Working Paper | HBS Working Paper Series | 2014

Monitoring the Monitors: How Social Factors Influence Supply Chain Auditors

by Jodi L Short, Michael W. Toffel and Andrea R. Hugill

Abstract

Supply chain auditors provide companies with strategic information about the practices of suppliers, yet little is known of what influences auditors' ability to identify and report dangerous, illegal, and unethical behavior at factories. Drawing on insights from the literatures on street-level bureaucracy and on regulatory and audit design, we theorize and investigate the factors that shape the practices of private supply chain auditors. We find evidence that their reporting practices are shaped by an array of social factors, including an auditor's experience, gender, and professional training; ongoing relationships between auditors and audited factories; and gender diversity on audit teams. By providing the first comprehensive and systematic findings on supply chain auditing practices, our study suggests strategies for designing more credible monitoring regimes.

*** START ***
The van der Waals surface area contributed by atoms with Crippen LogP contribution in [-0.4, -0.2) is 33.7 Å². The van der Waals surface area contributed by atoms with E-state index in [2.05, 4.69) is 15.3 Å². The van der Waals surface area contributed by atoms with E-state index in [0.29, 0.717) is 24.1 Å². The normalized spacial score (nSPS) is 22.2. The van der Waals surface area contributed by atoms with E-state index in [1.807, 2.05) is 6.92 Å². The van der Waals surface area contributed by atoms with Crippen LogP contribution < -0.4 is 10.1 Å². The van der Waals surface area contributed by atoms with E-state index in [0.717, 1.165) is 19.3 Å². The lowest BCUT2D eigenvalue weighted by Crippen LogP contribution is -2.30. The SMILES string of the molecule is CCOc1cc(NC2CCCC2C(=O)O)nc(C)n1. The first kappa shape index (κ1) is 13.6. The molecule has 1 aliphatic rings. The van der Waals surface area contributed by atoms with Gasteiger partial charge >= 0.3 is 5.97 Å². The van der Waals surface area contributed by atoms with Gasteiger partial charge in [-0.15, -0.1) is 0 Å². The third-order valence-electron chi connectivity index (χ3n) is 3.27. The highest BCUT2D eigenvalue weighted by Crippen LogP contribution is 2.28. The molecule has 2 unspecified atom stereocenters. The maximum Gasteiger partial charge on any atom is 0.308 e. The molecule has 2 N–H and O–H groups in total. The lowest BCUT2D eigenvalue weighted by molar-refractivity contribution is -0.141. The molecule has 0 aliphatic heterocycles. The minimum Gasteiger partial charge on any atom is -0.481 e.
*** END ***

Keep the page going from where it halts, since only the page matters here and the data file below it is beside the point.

Keywords: industry self-regulation; auditing; Codes of conduct; supply chains; corporate social responsibility; globalization; Accounting Audits; Developing Countries and Economies; Supply Chain; Operations; Corporate Social Responsibility and Impact; Safety; Social Issues; Social Enterprise; Labor; Working Conditions; Law Enforcement; Globalization; Corporate Accountability; Fashion Industry; Forest Products Industry; Manufacturing Industry;

Citation:

Short, Jodi L., Michael W. Toffel, and Andrea R. Hugill. "Monitoring the Monitors: How Social Factors Influence Supply Chain Auditors." Harvard Business School Working Paper, No. 14-032, October 2013. (Revised February 2014. Previously titled "What Shapes the Gatekeepers? Evidence from Global Supply Chain Auditors.")